Allen: Don’t Pop the Bubble

Staff and faculty should not be exempt from Dartmouth’s COVID-19 vaccination requirement.

by Spencer Allen | 5/11/21 2:05am

With the United States achieving universal COVID-19 vaccine availability for adults as of April 19 and Dartmouth recently deciding to mandate the vaccine for all students on campus in the fall, a return to normalcy seems to be on the horizon. In light of the recent progress, it’s fair to say that students are looking forward to in-person classes and social activities with minimal risk of catching or spreading COVID-19.

But while students and the administration both hope to protect the Dartmouth “bubble” against COVID-19, vulnerabilities still exist. Most alarming is that Dartmouth staff and faculty members are not required to get the COVID-19 vaccine. Allowing unvaccinated faculty and staff to return to campus jeopardizes the entire community in much the same way that allowing unvaccinated students to return would. If the College expects to mitigate the risk of COVID-19 this fall, it must require its faculty and staff to take the same precautionary measures as its students and get the vaccine before “normal” can begin.

Let’s remember how students interacted with staff and faculty pre-pandemic: Professors held office hours in their small, often poorly ventilated offices. Custodians and dorm residents frequently crossed paths in bathrooms, hallways and stairwells. Students formed close bonds with Dartmouth Dining Services staff at The Class of 1953 Commons, Collis Cafe and Courtyard Cafe — spaces where, even in the pandemic, physical distance is hard to manage.

Each of these situations and countless others put students in close contact with staff and faculty. This wouldn’t be cause for concern if everyone was vaccinated. However, while all students will be vaccinated come fall, the same won’t be true of staff and faculty. Importantly, staff and faculty members interact with more individuals outside Dartmouth’s bubble — like their family, neighbors and residents of surrounding towns — than students do, meaning that College employees likely have more potential contact with potentially COVID-19-positive people. Yes, the vaccines are highly effective, so it’s unlikely that a vaccinated student will get the virus from an unvaccinated faculty or staff member. However, we don’t yet know how long the vaccine protects against COVID-19. For instance, Pfizer’s CEO has announced the company’s expectations that the general public will likely need a booster shot within 12 months. Considering that many students are getting vaccinated this spring, there’s a chance that students will be less immune to the virus fall term than they are now. This puts the student population at risk of yet another large-scale COVID-19 outbreak like the ones seen on campus this past fall and winter.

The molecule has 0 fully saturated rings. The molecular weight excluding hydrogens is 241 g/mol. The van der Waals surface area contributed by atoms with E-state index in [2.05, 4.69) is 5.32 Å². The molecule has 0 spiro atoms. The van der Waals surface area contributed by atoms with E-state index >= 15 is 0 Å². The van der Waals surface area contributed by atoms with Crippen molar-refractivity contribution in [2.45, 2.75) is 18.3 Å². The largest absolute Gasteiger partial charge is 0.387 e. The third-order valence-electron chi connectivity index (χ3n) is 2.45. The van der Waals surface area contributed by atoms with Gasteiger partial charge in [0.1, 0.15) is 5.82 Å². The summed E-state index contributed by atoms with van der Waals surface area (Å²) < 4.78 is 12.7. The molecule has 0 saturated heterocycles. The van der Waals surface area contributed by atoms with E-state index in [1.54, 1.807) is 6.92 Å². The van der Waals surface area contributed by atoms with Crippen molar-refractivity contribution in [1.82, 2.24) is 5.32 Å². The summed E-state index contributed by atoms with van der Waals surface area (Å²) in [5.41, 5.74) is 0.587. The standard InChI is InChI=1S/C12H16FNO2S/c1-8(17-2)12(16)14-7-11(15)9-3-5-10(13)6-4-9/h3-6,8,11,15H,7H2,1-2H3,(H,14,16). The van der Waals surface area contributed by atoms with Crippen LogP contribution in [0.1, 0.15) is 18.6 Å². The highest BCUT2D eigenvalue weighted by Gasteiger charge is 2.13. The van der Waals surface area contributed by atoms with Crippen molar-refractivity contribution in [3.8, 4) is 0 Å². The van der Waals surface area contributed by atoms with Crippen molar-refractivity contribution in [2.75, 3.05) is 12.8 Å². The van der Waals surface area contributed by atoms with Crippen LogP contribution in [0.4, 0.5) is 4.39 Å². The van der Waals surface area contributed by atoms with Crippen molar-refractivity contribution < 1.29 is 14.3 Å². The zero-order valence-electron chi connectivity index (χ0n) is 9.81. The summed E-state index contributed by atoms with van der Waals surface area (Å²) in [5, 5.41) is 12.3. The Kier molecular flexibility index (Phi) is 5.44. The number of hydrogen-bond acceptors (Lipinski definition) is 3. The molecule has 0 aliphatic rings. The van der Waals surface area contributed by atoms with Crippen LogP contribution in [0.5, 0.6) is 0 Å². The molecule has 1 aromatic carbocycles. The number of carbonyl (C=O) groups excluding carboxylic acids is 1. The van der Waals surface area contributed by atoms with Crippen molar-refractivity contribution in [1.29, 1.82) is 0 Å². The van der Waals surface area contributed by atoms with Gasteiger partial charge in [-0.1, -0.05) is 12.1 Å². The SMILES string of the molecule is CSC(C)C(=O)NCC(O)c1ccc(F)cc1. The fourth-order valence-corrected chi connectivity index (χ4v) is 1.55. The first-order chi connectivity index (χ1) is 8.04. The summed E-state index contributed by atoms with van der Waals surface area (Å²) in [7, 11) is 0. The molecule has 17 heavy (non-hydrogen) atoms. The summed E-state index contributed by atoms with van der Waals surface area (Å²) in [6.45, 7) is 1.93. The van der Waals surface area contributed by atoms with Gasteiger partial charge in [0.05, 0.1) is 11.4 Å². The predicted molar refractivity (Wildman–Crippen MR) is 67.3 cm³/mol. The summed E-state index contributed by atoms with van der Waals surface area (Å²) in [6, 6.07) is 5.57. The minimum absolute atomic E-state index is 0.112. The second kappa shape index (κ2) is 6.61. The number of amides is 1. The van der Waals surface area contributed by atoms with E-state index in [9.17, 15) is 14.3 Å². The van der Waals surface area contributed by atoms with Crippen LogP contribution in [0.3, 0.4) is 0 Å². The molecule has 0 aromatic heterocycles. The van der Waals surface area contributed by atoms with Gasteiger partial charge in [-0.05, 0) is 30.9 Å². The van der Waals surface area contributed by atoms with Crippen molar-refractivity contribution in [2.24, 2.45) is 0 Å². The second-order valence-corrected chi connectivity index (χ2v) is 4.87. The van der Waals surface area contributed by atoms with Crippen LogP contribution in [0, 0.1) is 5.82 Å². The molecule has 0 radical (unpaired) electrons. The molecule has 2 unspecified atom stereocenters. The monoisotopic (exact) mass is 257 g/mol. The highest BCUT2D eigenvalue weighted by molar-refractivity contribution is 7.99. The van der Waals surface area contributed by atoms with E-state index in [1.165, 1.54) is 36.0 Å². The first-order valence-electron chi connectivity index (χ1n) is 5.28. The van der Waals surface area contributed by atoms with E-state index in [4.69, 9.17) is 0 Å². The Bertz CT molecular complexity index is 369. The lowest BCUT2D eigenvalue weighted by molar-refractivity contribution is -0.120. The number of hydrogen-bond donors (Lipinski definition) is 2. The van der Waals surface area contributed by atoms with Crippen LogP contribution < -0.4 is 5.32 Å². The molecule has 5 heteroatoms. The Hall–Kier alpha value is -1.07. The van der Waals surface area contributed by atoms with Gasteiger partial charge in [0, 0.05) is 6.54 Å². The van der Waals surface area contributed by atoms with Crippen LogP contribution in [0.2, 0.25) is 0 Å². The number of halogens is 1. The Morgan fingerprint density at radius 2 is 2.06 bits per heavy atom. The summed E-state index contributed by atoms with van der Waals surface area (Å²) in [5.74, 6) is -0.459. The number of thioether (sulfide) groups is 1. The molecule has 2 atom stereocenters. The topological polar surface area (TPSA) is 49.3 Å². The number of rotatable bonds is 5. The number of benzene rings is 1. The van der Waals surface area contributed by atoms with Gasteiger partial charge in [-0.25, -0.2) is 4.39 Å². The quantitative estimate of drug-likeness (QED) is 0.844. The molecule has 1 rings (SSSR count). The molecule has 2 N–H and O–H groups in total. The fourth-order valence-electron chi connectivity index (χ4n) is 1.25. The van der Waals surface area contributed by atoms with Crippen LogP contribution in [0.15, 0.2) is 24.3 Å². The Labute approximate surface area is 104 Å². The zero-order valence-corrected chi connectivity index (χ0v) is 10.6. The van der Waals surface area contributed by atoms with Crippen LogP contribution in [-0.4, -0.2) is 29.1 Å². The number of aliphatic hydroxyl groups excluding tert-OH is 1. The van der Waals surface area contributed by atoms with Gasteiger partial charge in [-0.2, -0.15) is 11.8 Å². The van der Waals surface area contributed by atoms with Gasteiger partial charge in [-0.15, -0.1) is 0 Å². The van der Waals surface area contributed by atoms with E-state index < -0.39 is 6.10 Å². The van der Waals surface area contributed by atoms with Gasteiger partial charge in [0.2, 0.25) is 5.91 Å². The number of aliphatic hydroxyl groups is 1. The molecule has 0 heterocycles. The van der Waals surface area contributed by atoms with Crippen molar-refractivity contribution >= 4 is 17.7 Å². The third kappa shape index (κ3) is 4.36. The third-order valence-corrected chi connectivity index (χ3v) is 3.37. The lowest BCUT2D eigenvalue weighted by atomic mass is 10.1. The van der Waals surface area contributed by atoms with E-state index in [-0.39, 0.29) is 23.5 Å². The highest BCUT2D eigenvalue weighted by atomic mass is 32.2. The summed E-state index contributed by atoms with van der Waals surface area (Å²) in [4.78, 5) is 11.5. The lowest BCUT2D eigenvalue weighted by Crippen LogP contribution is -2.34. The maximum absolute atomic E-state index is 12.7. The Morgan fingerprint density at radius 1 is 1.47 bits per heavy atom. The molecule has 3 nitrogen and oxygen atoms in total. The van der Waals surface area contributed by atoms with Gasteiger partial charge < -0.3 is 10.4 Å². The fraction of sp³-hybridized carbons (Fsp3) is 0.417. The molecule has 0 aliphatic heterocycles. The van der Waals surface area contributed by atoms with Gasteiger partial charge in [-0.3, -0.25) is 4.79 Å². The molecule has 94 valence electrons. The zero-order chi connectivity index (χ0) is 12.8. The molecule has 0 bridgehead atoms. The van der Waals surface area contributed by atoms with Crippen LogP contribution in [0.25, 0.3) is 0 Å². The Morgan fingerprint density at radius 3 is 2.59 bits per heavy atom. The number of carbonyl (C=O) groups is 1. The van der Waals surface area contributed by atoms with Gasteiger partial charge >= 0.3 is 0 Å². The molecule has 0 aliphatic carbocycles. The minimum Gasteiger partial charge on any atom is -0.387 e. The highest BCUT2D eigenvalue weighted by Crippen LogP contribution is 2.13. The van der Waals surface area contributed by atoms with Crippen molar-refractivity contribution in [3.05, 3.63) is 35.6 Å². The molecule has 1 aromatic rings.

Even if we assume that no faculty or staff members will infect students, having any sort of significant spread of COVID-19 among faculty and staff would decimate our already fragile campus. Assuming that classes will be mostly in-person come fall, professors may not prepare for the possibility that their classes might have to be temporarily remote due to COVID-19. If such an outbreak among professors were to occur, a mad scramble to push courses online might ensue, mirroring what took place in March 2020. While many professors have more remote resources now compared to last spring, professors with new classes or out-of-date content and lesson plans would still struggle to bring their courses online. What’s more, if an outbreak occurs among unvaccinated staff whose jobs are critical to the College’s infrastructure, such as dining and custodial staff, the resulting logistical nightmare would certainly threaten campus operations.

To be fair, many faculty and staff members will get the vaccine without a mandate, if they haven’t already. As of Monday, the dashboard shows that, out of 4,434 total faculty and staff members, a total of 946 — or about 21.3% — have reported their vaccination status to the College. Right now, it’s encouraging that this figure is in line with the roughly 21.7% of undergraduate and graduate students who have shared their vaccination status. However, this divide is bound to grow in the near future as enforcement of the vaccine requirement divides students and staff/faculty into two groups: those required to get the vaccine, and those who are in the broader general population — one that, nationally, is facing stagnating vaccination rates.

It is likely that, as is the case with the general public, a significant bloc of Dartmouth’s employees will opt not to get the jab because of vaccine hesitancy. Therefore, simply requiring the vaccine might feel like an authoritarian approach to many staff and faculty members because it would force them to choose between losing their job or facing whatever consequences they believe may arise from getting the vaccine. That said, Dartmouth should not shrug its shoulders and give up on vaccinating reluctant employees before it starts trying. Instead, along with requiring the vaccine for faculty and staff and providing incentives for them to do so, Dartmouth must also educate its employees and address vaccine hesitancy head-on.

Dartmouth has embraced the principle of community throughout the past year, and we are too close to winning the fight against COVID-19 to give up on this approach now. If the College expects to cultivate any sense of normalcy come fall, it is the College’s responsibility to do everything in its power to protect everyone against the spread of COVID-19 by implementing and enforcing a universal vaccine requirement. If the COVID-19 Task Force ignores this truth, they risk putting our community in harm’s way.

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